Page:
Additional Travel Tips to Know Before You Go...
Although most of the planning and preparation is taken care of for you, there are still a few things you should know and some details you
should take care of to ensure your comfort, safety and peace of mind. Please review the following information before your departure to ensure
that any surprises along the way will only be pleasant ones.

Getting Ready to Go...

Passports and Visas
It is each traveler's responsibility to have a passport valid for at least 6 months after the date of travel and a visa if required.  Passport
applications are available at most U.S. Post Offices, as well as at regional Passport Agencies.   Passengers who are not U.S. citizens must
check with the respective consulate or a visa agency to determine what personal identification is required.

Trip Preparation
A little pre-planning can make your trip go a lot smoother. Several weeks before your trip, make a list of what you will need to take with you.
Make sure your personal documents (passports, visas, driver’s license) are in order and that you have enough prescription medications to last
through the trip.  We suggest that you make photocopies of passports, visas, personal ID and any other important travel documents and pack
them separately from the originals. Pack a list of medications including dosage and generic names. If you lose the originals while traveling,
you'll have copies for easier reporting and replacement. You may consider bringing a small supply of over the counter medications for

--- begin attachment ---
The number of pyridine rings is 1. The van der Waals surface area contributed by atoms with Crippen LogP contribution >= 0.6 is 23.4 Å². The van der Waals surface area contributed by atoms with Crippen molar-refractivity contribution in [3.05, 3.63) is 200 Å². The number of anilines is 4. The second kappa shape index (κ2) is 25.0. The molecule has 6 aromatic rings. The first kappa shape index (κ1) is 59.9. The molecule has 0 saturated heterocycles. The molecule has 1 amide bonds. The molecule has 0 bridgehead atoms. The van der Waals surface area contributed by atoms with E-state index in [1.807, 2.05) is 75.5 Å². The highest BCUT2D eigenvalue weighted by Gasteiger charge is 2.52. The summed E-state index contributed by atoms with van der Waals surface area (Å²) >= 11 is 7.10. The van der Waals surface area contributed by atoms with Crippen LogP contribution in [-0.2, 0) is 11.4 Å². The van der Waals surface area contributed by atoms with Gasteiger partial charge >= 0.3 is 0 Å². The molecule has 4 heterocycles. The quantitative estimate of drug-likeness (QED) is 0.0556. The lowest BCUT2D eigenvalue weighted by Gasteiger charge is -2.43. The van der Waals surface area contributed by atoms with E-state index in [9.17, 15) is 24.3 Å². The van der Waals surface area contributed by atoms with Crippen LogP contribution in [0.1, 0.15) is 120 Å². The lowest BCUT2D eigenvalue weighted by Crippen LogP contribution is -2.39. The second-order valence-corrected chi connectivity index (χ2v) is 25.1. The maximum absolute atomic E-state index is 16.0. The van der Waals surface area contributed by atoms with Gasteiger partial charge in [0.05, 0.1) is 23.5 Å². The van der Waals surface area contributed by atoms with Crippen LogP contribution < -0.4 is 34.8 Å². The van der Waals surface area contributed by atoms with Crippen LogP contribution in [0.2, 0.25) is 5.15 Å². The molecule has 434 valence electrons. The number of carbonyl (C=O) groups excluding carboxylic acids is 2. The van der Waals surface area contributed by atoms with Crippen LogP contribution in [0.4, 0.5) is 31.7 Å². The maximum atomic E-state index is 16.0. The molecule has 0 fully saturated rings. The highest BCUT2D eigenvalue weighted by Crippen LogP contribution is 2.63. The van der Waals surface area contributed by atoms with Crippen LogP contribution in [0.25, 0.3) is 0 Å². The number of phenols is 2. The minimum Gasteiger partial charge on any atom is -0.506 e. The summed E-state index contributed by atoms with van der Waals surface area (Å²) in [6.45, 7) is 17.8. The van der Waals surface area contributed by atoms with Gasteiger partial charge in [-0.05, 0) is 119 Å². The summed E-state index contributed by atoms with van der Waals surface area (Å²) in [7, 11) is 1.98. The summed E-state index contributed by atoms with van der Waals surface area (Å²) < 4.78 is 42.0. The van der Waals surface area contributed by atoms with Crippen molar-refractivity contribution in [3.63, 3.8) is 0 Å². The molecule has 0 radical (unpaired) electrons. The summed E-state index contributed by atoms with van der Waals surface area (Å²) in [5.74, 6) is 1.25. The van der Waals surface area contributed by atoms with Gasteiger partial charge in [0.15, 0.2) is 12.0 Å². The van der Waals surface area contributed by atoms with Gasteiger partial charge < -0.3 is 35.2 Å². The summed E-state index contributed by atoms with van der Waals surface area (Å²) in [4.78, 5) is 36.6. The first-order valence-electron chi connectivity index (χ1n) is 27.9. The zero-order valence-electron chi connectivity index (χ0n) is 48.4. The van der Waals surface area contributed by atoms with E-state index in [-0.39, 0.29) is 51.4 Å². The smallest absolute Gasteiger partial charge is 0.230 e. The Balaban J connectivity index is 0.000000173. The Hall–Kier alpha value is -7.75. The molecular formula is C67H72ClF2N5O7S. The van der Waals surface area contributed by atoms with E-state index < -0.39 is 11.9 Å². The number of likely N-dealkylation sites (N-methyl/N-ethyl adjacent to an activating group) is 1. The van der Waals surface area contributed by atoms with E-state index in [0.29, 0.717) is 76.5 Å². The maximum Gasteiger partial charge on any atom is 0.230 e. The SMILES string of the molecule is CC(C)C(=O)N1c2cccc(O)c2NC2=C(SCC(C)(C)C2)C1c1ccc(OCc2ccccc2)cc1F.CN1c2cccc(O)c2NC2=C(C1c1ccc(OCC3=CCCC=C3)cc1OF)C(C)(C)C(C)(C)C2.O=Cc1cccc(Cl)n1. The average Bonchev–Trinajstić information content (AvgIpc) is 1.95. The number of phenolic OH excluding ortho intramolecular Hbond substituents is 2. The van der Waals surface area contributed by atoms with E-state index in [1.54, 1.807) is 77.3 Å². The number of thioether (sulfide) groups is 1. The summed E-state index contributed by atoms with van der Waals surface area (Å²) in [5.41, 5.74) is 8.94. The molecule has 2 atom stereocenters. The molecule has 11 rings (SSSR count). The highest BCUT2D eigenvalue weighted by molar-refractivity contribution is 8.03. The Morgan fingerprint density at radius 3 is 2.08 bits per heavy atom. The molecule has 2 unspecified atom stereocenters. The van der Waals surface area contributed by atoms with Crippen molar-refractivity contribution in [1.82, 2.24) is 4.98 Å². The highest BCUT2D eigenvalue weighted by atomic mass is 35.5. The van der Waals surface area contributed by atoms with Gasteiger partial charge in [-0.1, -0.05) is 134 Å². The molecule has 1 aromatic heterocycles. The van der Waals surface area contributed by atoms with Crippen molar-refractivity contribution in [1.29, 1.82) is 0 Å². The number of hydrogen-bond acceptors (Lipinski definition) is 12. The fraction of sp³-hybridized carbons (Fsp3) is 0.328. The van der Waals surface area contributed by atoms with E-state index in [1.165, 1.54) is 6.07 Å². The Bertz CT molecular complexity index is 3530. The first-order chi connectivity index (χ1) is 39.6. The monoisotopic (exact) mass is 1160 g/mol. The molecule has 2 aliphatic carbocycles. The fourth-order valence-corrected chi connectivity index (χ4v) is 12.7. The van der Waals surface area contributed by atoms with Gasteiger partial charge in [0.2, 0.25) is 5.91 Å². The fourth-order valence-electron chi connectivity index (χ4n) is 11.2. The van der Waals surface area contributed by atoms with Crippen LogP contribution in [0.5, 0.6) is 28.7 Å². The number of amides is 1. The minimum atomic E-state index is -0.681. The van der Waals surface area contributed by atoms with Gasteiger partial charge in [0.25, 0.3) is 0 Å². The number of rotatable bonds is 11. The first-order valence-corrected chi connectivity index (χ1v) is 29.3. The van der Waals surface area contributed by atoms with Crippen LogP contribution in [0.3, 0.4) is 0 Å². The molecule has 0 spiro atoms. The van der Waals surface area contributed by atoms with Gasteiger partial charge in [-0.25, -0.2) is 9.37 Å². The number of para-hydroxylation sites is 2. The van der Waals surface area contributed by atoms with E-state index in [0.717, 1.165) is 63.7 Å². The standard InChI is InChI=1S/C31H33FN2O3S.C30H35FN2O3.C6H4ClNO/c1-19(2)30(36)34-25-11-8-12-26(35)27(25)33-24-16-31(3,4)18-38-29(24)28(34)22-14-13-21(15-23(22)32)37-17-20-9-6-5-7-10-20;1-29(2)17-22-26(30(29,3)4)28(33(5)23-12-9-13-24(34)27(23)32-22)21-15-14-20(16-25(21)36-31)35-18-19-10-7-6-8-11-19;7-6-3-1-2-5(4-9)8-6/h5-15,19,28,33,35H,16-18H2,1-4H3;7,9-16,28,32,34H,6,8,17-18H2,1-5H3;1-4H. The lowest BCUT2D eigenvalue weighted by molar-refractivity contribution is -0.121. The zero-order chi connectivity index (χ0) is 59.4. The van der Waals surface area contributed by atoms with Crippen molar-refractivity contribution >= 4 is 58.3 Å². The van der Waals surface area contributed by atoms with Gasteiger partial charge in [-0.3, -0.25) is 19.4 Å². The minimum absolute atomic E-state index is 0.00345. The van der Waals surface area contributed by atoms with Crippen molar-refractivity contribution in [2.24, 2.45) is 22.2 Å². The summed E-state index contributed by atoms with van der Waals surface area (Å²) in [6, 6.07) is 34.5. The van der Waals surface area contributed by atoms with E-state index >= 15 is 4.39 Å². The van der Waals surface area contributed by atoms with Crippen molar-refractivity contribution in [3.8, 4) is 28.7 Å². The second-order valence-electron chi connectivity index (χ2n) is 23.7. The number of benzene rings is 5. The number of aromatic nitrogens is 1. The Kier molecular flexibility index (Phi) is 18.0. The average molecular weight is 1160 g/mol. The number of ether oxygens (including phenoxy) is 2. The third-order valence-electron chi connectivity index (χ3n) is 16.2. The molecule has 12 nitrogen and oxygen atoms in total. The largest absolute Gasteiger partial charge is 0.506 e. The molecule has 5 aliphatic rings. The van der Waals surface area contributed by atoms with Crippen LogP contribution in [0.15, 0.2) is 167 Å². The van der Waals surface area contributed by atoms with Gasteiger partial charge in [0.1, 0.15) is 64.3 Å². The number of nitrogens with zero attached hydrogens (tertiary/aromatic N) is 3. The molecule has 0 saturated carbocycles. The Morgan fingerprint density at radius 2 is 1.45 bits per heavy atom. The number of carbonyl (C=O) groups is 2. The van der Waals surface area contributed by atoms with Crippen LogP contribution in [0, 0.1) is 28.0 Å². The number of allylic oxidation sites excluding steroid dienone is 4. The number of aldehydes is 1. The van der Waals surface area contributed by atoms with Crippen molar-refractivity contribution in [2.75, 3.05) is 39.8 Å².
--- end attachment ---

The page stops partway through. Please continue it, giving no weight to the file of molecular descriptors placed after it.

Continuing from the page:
headaches and/or anti-diarrhea pills (especially when traveling outside of the USA and Western Europe). We recommend that you pack a
portable alarm clock. Due to security reasons, many museums have restrictions on the size of bags that can be taken inside and backpacks,
carry on bags or large purses may not be permitted. It is recommended to bring a small shoulder bag or purse to use in these situations
instead. Avoid placing valuables such as cameras in your checked luggage. Airplane pressure can cause similar pressure in your body, most
notably in ears, as well as liquid tubes and bottles. Your physician can suggest medication for decongestion. As for the liquid containers, we
suggest that you squeeze out excess air from those containers and place into Ziploc bags to catch any leaks.

Cell Phones & Calling Cards
You may wish to carry a cell phone while traveling. Check with your cell phone provider if your phone will work in the destination(s) you are
visiting. If you can access the Internet as you travel, you can take advantage of email or a Skype Internet telephone (VOIP) account for the best
value. Alternatively, you may investigate renting a cell phone before you leave or buying an inexpensive phone locally. When calling the U.S.
from a foreign country, you may also use a prepaid calling card; normally, the only additional charge (besides the prepaid long distance
charges) is a local fee of a few cents and possibly a connection fee if you are using your card at your hotel. It is best to check with the hotel’s
reception desk prior to making phone calls to avoid unexpected charges.

Making Telephone Calls from One Country to Another
When dialing a number from one country to another, you should proceed as follows: dial your country's Exit Code, then the destination Country
Code (often indicated with a “+” sign), then the Phone Number. For most countries, the exit code is 00. Exceptions include the USA and